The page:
Blogs

Involving Students in Social Science Experiments

Deepti KC | April 30, 2012

The development sector in India has been a vibrant scene – many private and public institutions are engaged in efforts to raise the living standards of the rural poor. From non-profit organizations offering financial services to for-profit social enterprises, India has served as a laboratory for social innovation and social entrepreneurship. However, awareness about the social enterprise is fairly low among India’s bright student population, many of whom remained focused on pursuing conventional and lucrative careers. Not many of the

How are Farmers Insured? Thoughts for the Next Time you Purchase Rice

Surabhi Agarwal | April 12, 2012

“Do you want rice that is 40Rs/KL, 50Rs/KL, or 60Rs/KL?”   A relatively simple question that we, as consumers, face when purchasing rice at a local store. But have we considered how the farmer decides which variety of rice to grow in the season? How does the farmer ensure that the investments he is making in the inputs will result in a profitable output? Generally, insurance is a way to protect such investments. Parchure (2002) estimates that in India about

A Better Harvest for Indian Farmers – Just a Phone Call Away?

Tanaya Devi | April 9, 2012

A new CMF study explores the potential of a new mobile agricultural extension service to improve farming techniques.    The Indian government has willingly implemented agricultural demonstrations as a method to develop farming knowledge and techniques. It spent $60 million on agricultural extension in 2009-10 alone. However, these traditional extension techniques seem barely able to deliver, as only 5.7% of a 270 million strong farming population report access to information delivered by these extension services (59th National Sample Survey). The alarmingly

India’s New Poverty Numbers

Shardul Oza | March 22, 2012

The Planning Commission has released new poverty estimates for the country, showing that the percentage of people living below the poverty line poor fell from from 37% to 29.8% from 2004-2005 to 2009-2010.  According to the Commission, the fall is poverty in directly attributable to the success of government welfare programs such as the National Rural Employment Guarantee Act, a government scheme that guarantees rural Indians 100 days of paid work. The announcement received widespread media coverage, with many outlets

Why Index-Based Insurance Could Work

Shardul Oza | March 19, 2012

A post by NYU researcher Jonathan Bauchet on the CGAP Microfinance Blog discusses some of the reasons behind the low takeup of microinsurance products.  Bauchet mentions results from CMF’s randomized controlled trial study of an index-based weather insurance product in rural Gujarat which show that price is a major barrier to adoption. (The studies, conducted in Andhra Pradesh and Gujarat, also find that trust and household liquidity constraints significantly impact takeup.) He goes on to cite the promise of index-based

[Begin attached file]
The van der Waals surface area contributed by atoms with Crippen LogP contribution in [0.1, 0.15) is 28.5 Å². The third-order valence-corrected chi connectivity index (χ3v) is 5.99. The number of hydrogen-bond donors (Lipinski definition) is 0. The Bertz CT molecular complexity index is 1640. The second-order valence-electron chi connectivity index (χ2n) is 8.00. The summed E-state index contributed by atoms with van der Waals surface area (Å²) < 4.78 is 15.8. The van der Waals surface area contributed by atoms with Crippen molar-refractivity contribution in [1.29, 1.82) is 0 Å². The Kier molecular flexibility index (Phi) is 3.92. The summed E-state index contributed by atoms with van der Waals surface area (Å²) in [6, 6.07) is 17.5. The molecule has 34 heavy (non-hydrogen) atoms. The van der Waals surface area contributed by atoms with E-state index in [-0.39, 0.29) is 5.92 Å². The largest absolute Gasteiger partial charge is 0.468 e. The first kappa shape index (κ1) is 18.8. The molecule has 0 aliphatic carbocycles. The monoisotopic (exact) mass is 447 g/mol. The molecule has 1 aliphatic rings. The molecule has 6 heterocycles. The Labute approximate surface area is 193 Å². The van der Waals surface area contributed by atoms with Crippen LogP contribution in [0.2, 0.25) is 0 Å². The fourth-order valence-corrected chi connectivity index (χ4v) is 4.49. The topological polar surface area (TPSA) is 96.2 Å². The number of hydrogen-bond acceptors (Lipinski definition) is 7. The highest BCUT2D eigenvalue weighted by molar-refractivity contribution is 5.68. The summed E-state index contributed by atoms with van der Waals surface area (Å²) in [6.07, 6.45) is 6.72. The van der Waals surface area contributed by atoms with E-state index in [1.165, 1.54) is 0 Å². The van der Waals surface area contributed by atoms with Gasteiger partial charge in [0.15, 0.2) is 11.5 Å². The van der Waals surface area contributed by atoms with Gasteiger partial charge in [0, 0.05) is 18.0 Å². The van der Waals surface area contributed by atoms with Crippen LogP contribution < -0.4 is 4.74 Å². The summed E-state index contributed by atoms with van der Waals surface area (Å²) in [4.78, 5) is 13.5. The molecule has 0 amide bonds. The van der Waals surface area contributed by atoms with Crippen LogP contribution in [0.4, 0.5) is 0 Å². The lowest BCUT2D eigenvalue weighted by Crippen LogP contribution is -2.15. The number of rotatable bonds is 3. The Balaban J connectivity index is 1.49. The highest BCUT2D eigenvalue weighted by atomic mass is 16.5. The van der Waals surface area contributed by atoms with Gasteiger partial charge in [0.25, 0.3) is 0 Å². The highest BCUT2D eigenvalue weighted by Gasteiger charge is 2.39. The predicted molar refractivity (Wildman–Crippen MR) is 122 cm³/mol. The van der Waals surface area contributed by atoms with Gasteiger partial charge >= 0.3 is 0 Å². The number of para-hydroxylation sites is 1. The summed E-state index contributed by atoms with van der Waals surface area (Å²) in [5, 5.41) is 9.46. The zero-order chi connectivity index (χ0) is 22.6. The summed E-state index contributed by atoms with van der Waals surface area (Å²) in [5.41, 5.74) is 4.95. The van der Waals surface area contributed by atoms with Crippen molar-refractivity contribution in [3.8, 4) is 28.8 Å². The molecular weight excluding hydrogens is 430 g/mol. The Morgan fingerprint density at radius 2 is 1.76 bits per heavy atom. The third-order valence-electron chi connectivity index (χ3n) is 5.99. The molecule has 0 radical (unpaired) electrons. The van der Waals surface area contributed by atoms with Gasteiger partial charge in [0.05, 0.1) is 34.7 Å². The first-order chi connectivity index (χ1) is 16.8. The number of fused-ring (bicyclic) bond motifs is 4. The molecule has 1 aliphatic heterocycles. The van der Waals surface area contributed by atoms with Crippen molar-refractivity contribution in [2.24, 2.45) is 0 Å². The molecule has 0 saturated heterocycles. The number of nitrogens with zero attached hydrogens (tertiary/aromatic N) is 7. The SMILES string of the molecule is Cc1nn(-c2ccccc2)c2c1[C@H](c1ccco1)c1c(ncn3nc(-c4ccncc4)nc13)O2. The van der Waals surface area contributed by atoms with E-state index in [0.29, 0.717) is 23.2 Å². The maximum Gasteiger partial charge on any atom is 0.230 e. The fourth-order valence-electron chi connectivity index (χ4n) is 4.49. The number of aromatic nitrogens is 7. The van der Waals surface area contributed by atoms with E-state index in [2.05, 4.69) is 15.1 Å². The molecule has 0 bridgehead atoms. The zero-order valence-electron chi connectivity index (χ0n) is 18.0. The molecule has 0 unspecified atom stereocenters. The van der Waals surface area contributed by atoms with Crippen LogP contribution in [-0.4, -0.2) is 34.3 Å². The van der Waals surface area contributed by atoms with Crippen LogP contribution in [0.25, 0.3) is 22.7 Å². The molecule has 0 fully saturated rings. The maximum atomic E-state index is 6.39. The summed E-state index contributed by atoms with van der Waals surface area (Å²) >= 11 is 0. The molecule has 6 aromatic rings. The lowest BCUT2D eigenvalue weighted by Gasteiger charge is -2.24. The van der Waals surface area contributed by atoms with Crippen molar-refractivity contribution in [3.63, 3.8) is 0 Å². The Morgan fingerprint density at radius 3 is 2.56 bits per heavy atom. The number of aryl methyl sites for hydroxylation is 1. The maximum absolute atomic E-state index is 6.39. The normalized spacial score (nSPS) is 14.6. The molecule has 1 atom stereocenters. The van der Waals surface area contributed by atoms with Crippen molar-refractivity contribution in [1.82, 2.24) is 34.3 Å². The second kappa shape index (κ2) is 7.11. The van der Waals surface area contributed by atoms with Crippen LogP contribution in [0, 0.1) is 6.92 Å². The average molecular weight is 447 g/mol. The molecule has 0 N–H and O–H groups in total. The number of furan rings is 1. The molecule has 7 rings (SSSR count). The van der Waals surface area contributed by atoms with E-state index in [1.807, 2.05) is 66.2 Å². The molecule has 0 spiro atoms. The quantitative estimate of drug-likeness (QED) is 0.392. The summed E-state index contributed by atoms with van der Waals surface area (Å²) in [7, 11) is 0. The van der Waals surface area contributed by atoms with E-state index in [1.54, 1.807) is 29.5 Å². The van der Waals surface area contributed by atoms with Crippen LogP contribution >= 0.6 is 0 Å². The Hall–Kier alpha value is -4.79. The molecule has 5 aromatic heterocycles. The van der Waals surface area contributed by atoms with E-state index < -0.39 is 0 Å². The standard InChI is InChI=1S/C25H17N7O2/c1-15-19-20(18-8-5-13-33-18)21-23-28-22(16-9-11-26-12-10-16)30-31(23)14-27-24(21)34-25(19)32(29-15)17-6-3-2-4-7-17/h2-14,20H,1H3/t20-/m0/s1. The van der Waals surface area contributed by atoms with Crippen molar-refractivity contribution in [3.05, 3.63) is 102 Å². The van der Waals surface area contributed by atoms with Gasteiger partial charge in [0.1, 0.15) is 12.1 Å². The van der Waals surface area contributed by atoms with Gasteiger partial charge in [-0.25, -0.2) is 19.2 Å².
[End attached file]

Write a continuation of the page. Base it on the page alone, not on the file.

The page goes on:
The Great AP Microfinance Catharsis

This weekend was one of complete catharsis for me. The Indian microfinance sector, as is well known now, has gone through a roller coaster over the course of the last year and a half—one of emotion, accusations, and frustration. For myself, having had the privilege of working on the Access to Finance in Rural Andhra Pradesh study with colleagues at the IFMR Centre for Micro Finance (CMF), sitting over 7,000 miles away as the crisis unfolded was agonizing. Instead of

Are the RBI’s Financial Inclusion Policies too Conservative?

Shardul Oza | February 21, 2012

A recent article in The Economist discusses the Reserve Bank of India (RBI)’s record over the last ten to fifteen years. In general, the magazine takes a favourable view of the central bank’s performance, citing its success in maintaining macroeconomic stability and controlling inflation. The article mentions that some critics have lambasted the RBI for its conservative approach to regulation, which they claim, has negatively impacted growth. Having worked in the financial inclusion space for the past couple of years,

Who will Pay for Financial Literacy?

Mudita Tiwari | February 17, 2012

As we meander through the thatched mud-stained and brick houses in Uttar Pradesh, our team asks a curious group of smiling clients – “What did you learn at the training session?” or “Does it help when our team reminds you about your savings goals?”  The answer is inevitably a yes, but the “yes” comes at a cost.  Financial Literacy Education (FE) is most often a classroom based approach conducted either by the financial institutions (such as EKO, FINO), or an

A Letter From an MFI Client

Deepti KC | February 16, 2012

Dear regulators, policymakers and other stakeholders: I am a MFI client from an urban slum, and yes I have taken loans from 2-3 MFIs operating in my area. I do have a bank account, however, every time I have tried to use the banking services, I found the entire process too complicated, and I have no idea about bank Khatas or bank’s  products. In addition, I do not find their staff friendly or courteous. I remember the day when a MFI loan